Recommendations for a Health literacy Policy Plan for Belgium: Learning from experiences of other countries

S Van Den Broucke, K Rondia, J Adriaenssens, L Kohn

European Journal of Public Health, Volume 30, Issue Supplement_5, September 2020, ckaa165.1400,
Published: 30 September 2020



In Belgium, the past decade has seen a large number of initiatives by various stakeholders to address health literacy (HL) at different levels, but an encompassing policy plan to coordinate efforts across sectors is missing. The Belgian Federal Public Service of Health, Food Chain Safety and Environment commissioned a study to investigate HL policy plans of other countries, with the intention to make recommendations for the development of a Belgian National Health Literacy Plan (NHLP).


To identify elements and criteria for a NHLP, a transversal analysis was performed of HL policies in Australia, Austria, Ireland, The Netherlands, Portugal, and Scotland, following a preliminary scoping review regarding the availability of relevant information. Information about HL policies was analysed using a combination of document analysis and key informant approach, structured by means of an analytical grid specifying methods, resources, goals, actors, beneficiaries, actions, timing, opportunities, threats, evaluation, monitoring and impact.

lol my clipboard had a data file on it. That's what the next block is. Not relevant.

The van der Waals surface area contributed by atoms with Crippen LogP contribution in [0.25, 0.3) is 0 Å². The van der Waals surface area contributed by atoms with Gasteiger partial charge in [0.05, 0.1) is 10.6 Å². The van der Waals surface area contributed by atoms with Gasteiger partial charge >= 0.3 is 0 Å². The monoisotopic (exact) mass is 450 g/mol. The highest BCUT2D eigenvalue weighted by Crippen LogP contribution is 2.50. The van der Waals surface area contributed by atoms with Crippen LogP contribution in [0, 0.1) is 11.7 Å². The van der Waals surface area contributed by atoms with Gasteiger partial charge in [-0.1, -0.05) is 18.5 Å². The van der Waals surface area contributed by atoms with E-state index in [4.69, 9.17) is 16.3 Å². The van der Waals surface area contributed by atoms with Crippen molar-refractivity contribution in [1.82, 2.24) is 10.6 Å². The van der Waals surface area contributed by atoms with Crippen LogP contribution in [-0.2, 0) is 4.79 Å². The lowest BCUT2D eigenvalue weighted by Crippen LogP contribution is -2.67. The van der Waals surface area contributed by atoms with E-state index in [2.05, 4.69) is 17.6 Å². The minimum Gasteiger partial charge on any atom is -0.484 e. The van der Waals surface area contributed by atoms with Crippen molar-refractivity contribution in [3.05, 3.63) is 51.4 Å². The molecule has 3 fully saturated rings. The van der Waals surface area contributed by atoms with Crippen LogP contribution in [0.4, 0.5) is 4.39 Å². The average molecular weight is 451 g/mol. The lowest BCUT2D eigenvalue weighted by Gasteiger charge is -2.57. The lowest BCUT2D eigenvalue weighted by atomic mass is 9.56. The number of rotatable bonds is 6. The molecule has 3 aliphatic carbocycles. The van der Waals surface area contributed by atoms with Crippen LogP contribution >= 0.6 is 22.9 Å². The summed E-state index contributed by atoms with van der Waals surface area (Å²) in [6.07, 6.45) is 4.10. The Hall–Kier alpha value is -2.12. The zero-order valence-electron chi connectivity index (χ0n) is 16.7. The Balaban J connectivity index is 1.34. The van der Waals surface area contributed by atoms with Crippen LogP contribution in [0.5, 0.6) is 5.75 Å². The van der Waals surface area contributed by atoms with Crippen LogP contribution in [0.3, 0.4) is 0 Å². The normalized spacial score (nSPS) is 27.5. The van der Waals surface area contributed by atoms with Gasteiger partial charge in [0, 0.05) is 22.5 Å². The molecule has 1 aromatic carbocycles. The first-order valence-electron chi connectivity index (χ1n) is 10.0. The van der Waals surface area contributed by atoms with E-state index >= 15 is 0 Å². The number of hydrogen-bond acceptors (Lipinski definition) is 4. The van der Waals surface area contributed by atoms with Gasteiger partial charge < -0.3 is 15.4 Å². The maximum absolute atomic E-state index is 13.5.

Policy approaches and action plans on HL vary widely in scope, focus and depth. Three pathways to developing a national HL plan were identified: (1) a conceptual approach whereby targets are formulated at the national or federal level, showing the country’s determination to improve HL throughout its political system, but with a weak leverage for action (A, AUS, P); (2) a pragmatic approach targeting the healthcare sector first but progressively broadening the scope towards other sectors (SCOT); (3) a delegated approach whereby the authorities delegate the initiatives regarding HL to an active and dynamic civil society (NL, IRL).


There is no single best way to coordinate efforts to address HL across sectors. Policy makers should consider the strengths and weaknesses within their country to develop a substantiated HL approach that best fits the country’s situation.

Read the full article in the European Journal of Public Health.

Recommendations for a Health literacy Policy Plan for Belgium: Learning from experiences of other countries